Mind of a Data Scientist – Part 2
First part of this series was about formulation of the business problem and engineering the data points. This is the last part of the series and it tells us about exploratory data analysis and feature engineering.
By Thomas Joseph, Head Data Science at Quadrant 4 System Corporation.
In the last post of this series we had a glimpse into the nuances of the business discovery and data engineering phases. These phases dealt with breaking down a business problem into the factors which influence the problem and collating data points related to the business problem. In this post, we will go further as to how the data we collected is further analysed to give us insights into our modeling process. This phase is called the data discovery phase.
Data Discovery Phase
This phase is one of the most critical phases in the whole life cycle where one gets acclimatized with the data structure and the inter relationships between the variables. There are two perspectives as to how we approach the data discovery phase. One perspective is the business perspective and the second is the statistical perspective. Both these perspectives can be depicted as follows.
The business perspective deals with relationship between the variables from the domain of the business problem. In contrast the statistical perspective will look more on the statistical characteristics of the data at hand like its distributions, normality,skew etc. To help us elucidate these concepts let us take a case study.
Let us assume that a client of ours who have various cell sites approaches us with a problem they are grappling with. They would like to know in advance the state of health of the batteries which are powering their cell sites. They want our help in predicting when their batteries would fail. For this they have given us historical data related to the measurements they have taken over time. Some of the key variables involved are readings related to conductance, voltage, current, temperature, cell site location etc. Our client has also given us some clues as to what might constitute the failure of a battery. They have asked us to look at trends where the conductance values show precipitous fall over time which might be an indicator of failing batteries. Equipped with these information let us see how we can go about our task of data discovery. Let us first look at it from the business perspective.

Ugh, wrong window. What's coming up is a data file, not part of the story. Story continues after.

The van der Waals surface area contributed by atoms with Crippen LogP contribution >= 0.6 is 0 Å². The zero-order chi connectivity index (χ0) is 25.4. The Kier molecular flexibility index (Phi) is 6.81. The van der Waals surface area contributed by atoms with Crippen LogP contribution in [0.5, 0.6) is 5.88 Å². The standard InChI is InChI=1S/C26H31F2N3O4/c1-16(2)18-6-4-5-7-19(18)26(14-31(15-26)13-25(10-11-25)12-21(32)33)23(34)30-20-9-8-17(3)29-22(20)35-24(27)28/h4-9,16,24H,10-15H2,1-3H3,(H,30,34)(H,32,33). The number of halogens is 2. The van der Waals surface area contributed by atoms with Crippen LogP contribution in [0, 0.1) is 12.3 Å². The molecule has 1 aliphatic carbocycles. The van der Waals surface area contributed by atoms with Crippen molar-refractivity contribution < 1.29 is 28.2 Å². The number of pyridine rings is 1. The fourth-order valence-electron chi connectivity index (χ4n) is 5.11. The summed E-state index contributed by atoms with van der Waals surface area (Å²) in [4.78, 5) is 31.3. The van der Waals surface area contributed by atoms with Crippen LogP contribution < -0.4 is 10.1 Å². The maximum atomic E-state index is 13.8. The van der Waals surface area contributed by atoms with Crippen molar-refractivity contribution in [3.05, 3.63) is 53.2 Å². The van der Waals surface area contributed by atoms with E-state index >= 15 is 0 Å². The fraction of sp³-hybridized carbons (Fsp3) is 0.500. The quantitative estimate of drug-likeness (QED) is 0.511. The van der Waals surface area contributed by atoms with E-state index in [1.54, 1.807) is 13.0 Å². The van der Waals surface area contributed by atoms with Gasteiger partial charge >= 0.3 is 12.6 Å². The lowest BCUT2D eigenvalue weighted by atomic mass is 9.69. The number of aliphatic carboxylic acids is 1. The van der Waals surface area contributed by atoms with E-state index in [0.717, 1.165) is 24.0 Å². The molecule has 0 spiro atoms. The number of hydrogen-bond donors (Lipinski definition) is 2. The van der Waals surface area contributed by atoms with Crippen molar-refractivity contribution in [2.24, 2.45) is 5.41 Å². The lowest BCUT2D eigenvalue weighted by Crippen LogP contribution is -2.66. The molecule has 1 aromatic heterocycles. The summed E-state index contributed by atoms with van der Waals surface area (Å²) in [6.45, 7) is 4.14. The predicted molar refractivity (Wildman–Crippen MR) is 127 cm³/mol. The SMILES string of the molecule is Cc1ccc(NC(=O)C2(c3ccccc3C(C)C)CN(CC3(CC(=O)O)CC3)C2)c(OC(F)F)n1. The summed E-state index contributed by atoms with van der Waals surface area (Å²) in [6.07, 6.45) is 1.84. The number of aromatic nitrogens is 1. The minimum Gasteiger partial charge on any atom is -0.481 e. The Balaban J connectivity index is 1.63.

Data Discovery – Business Perspective
The best way to embark the data discovery phase is to think from the perspective of our business problem. Our business problem was to predict the impending failure of batteries. The obvious question which comes to our mind is what constitutes failure of batteries ? We might not have a clear cut recipe for failure at this point of time however what we have is a trail which we have to follow. The trail we have, is that of batteries which show a trend of dropping conductance over time. To follow this trail we need to first separate those batteries with falling trend from those which do not show that trend. The next question would be how do we separate out those batteries which have a falling trend from the rest ? The best way to do that is to go for some aggregating metric for the basic unit connected with our business problem. Let me elaborate the last sentence by going into a pictorial representation of our data set.
Let the sample of the data we have at hand be as shown in the figure above. We have number of batteries, say around 20,000 of them. For each battery we have readings of conductance over a time period of around 2- 3 years. Each battery is associated with a plant ( cell location) . A plant may have multiple batteries however a battery will be associated with only one plant.
Now that we have seen the structure of our data set let us come back to the earlier statement i.e. ” aggregating metric for the basic unit connected with the business problem“. Looking at this statement there are two main terms which are important.
- Basic unit &
- Aggregating metric.